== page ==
Most of us don’t give a lot of thought to our tires. Other than periodically checking them for the correct inflation pressure and giving them a quick scrub when washing our vehicles, tires are basically taken for granted. So long as they have adequate tread and aren’t outside the recognized “aging window” they are just expected to perform.
When they don’t, however, all sorts of things can happen — none of them good. Air carries the load, and if there’s a problem that the driver isn’t aware of, it can be catastrophic. Most tire problems can be traced to low air pressure, which affects RV tires differently than those on the family car. Unlike a passenger car tire — where the contact patch between the tire and the road gets wider as the air pressure is reduced — travel trailer tires elongate because of the heavy sidewalls needed to support the load. A longer contact patch creates more friction — and that creates more heat. And once the tires get hot enough for the vulcanization (tire construction) process to start breaking down, the tire can suffer from a blowout.
The simple solution is to oversee what’s going on with vehicle tires using an aftermarket tire-pressure-monitoring system (TPMS). Available from a number of companies, these systems usually include sensors threaded onto each tire’s valve stem that send signals to a display monitor mounted inside the tow vehicle (or on the dash of a motorhome); most of them provide continuous monitoring of both air pressure and temperature. Should either reading exceed low or high limits entered into the monitor, lights and/or audible alarms warn the driver — who can then pull off the highway before calamity ensues.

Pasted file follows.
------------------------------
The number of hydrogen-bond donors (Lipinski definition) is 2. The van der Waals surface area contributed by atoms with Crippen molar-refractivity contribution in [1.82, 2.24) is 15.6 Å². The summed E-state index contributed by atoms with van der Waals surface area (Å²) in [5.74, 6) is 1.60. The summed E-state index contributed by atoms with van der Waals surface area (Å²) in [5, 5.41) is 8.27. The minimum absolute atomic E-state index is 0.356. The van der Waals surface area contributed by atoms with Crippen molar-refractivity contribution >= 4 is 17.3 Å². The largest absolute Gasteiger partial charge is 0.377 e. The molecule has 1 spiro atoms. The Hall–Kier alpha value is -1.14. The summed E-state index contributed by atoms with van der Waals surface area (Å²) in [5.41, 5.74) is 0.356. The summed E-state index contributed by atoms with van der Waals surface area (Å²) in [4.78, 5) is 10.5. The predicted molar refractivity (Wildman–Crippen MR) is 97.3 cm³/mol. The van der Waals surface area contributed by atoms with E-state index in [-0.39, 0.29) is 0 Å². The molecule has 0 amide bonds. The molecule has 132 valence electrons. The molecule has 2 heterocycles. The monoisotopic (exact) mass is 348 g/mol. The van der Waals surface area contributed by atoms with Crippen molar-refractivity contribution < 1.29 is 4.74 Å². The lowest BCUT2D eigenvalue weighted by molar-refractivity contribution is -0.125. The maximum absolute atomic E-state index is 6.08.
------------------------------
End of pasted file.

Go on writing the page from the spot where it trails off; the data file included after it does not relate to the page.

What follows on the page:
We followed the installation of a TPMS manufactured by Truck System Technologies (tsttruck.com), a company that specializes in TPMS for RV use. TST’s externally mounted sensors are available in a number of styles, including cap sensors (which require removal to inflate the tire), flow-through units (which allow tire inflation through the attached sensor) and a hybrid sensor that’s approved for salt-water immersion. Each sensor incorporates a coin-style battery that’s good for between 12 and 18 months.
Installing a TST aftermarket kit is a straightforward affair that only requires about 20 minutes to complete. The toughest part may be mounting the signal repeater near a 12-volt DC power source. The short wiring harness includes terminal ring connectors to place on the positive and negative battery terminals, while the small waterproof repeater housing can be attached to a wall inside the battery housing location using the supplied hook-and-loop pad or by screwing it in place.
Kits are priced according to the number of sensors included and range from the high $200 range for a two-sensor kit to about double that for an eight-sensor package. All kits include the sensors, installation wrenches, signal repeater and display monitor with dash and window mounts and, to power and charge the monitor’s lithium-ion battery, an adapter with micro-USB cord that plugs into the dash power port. All kits also include extra hardware used during installation and extra O-rings used when opening the sensor to replace the battery. Additional sensors can be purchased separately.